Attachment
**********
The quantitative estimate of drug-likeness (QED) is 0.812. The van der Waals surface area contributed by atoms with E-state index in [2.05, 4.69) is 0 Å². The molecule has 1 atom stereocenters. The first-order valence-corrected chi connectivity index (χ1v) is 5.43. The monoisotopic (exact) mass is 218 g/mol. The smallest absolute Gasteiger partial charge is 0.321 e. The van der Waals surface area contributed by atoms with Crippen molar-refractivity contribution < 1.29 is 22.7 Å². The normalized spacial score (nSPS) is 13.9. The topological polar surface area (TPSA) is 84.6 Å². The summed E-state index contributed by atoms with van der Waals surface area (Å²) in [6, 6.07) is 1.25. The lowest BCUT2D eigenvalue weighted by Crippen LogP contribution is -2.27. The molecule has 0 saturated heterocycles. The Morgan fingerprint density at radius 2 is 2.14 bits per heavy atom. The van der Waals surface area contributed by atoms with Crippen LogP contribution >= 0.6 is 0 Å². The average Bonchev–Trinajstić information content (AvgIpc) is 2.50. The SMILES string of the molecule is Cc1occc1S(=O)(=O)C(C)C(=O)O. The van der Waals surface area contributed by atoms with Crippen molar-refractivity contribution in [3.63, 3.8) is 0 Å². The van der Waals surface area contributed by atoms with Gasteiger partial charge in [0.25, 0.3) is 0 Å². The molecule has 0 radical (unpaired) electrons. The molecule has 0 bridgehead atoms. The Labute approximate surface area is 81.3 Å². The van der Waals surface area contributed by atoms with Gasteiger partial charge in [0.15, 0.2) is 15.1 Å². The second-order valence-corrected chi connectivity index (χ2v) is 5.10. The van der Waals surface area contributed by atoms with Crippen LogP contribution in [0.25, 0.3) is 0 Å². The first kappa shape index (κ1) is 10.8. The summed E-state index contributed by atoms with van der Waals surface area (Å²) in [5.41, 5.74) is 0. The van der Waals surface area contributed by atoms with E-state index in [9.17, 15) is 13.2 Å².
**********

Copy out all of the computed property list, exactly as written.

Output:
The quantitative estimate of drug-likeness (QED) is 0.812. The van der Waals surface area contributed by atoms with E-state index in [2.05, 4.69) is 0 Å². The molecule has 1 atom stereocenters. The first-order valence-corrected chi connectivity index (χ1v) is 5.43. The monoisotopic (exact) mass is 218 g/mol. The smallest absolute Gasteiger partial charge is 0.321 e. The van der Waals surface area contributed by atoms with Crippen molar-refractivity contribution < 1.29 is 22.7 Å². The normalized spacial score (nSPS) is 13.9. The topological polar surface area (TPSA) is 84.6 Å². The summed E-state index contributed by atoms with van der Waals surface area (Å²) in [6, 6.07) is 1.25. The lowest BCUT2D eigenvalue weighted by Crippen LogP contribution is -2.27. The molecule has 0 saturated heterocycles. The Morgan fingerprint density at radius 2 is 2.14 bits per heavy atom. The van der Waals surface area contributed by atoms with Crippen LogP contribution >= 0.6 is 0 Å². The average Bonchev–Trinajstić information content (AvgIpc) is 2.50. The SMILES string of the molecule is Cc1occc1S(=O)(=O)C(C)C(=O)O. The van der Waals surface area contributed by atoms with Crippen molar-refractivity contribution in [3.63, 3.8) is 0 Å². The van der Waals surface area contributed by atoms with Gasteiger partial charge in [0.25, 0.3) is 0 Å². The molecule has 0 radical (unpaired) electrons. The molecule has 0 bridgehead atoms. The Labute approximate surface area is 81.3 Å². The van der Waals surface area contributed by atoms with Gasteiger partial charge in [0.15, 0.2) is 15.1 Å². The second-order valence-corrected chi connectivity index (χ2v) is 5.10. The van der Waals surface area contributed by atoms with Crippen LogP contribution in [0.25, 0.3) is 0 Å². The first kappa shape index (κ1) is 10.8. The summed E-state index contributed by atoms with van der Waals surface area (Å²) in [5.41, 5.74) is 0. The van der Waals surface area contributed by atoms with E-state index in [9.17, 15) is 13.2 Å².